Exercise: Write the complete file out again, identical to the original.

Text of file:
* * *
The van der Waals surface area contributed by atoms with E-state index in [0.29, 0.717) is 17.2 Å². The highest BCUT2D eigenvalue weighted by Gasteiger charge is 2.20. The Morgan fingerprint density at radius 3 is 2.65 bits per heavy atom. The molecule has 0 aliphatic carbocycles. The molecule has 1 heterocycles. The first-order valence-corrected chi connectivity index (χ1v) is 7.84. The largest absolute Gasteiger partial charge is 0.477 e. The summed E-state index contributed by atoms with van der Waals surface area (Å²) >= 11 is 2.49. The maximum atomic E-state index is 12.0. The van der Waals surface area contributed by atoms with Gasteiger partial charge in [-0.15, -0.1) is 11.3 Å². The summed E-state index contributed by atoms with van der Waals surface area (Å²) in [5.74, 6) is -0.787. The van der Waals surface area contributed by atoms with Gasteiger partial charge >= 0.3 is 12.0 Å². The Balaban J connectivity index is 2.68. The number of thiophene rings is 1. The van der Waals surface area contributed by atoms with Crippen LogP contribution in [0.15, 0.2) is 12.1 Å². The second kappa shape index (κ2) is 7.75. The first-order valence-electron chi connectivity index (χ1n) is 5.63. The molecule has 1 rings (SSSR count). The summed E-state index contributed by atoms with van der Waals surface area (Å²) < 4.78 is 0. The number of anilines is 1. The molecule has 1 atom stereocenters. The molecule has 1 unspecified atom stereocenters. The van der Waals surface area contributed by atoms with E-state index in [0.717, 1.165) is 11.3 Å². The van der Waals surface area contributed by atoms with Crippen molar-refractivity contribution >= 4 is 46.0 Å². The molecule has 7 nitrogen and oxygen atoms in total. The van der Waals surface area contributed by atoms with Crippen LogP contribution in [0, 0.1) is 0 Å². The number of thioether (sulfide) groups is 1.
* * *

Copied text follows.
The van der Waals surface area contributed by atoms with E-state index in [0.29, 0.717) is 17.2 Å². The highest BCUT2D eigenvalue weighted by Gasteiger charge is 2.20. The Morgan fingerprint density at radius 3 is 2.65 bits per heavy atom. The molecule has 0 aliphatic carbocycles. The molecule has 1 heterocycles. The first-order valence-corrected chi connectivity index (χ1v) is 7.84. The largest absolute Gasteiger partial charge is 0.477 e. The summed E-state index contributed by atoms with van der Waals surface area (Å²) >= 11 is 2.49. The maximum atomic E-state index is 12.0. The van der Waals surface area contributed by atoms with Gasteiger partial charge in [-0.15, -0.1) is 11.3 Å². The summed E-state index contributed by atoms with van der Waals surface area (Å²) in [5.74, 6) is -0.787. The van der Waals surface area contributed by atoms with Gasteiger partial charge >= 0.3 is 12.0 Å². The Balaban J connectivity index is 2.68. The number of thiophene rings is 1. The van der Waals surface area contributed by atoms with Crippen LogP contribution in [0.15, 0.2) is 12.1 Å². The second kappa shape index (κ2) is 7.75. The first-order valence-electron chi connectivity index (χ1n) is 5.63. The molecule has 1 rings (SSSR count). The summed E-state index contributed by atoms with van der Waals surface area (Å²) < 4.78 is 0. The number of anilines is 1. The molecule has 1 atom stereocenters. The molecule has 1 unspecified atom stereocenters. The van der Waals surface area contributed by atoms with E-state index in [0.717, 1.165) is 11.3 Å². The van der Waals surface area contributed by atoms with Crippen molar-refractivity contribution >= 4 is 46.0 Å². The molecule has 7 nitrogen and oxygen atoms in total. The van der Waals surface area contributed by atoms with Crippen LogP contribution in [0, 0.1) is 0 Å². The number of thioether (sulfide) groups is 1.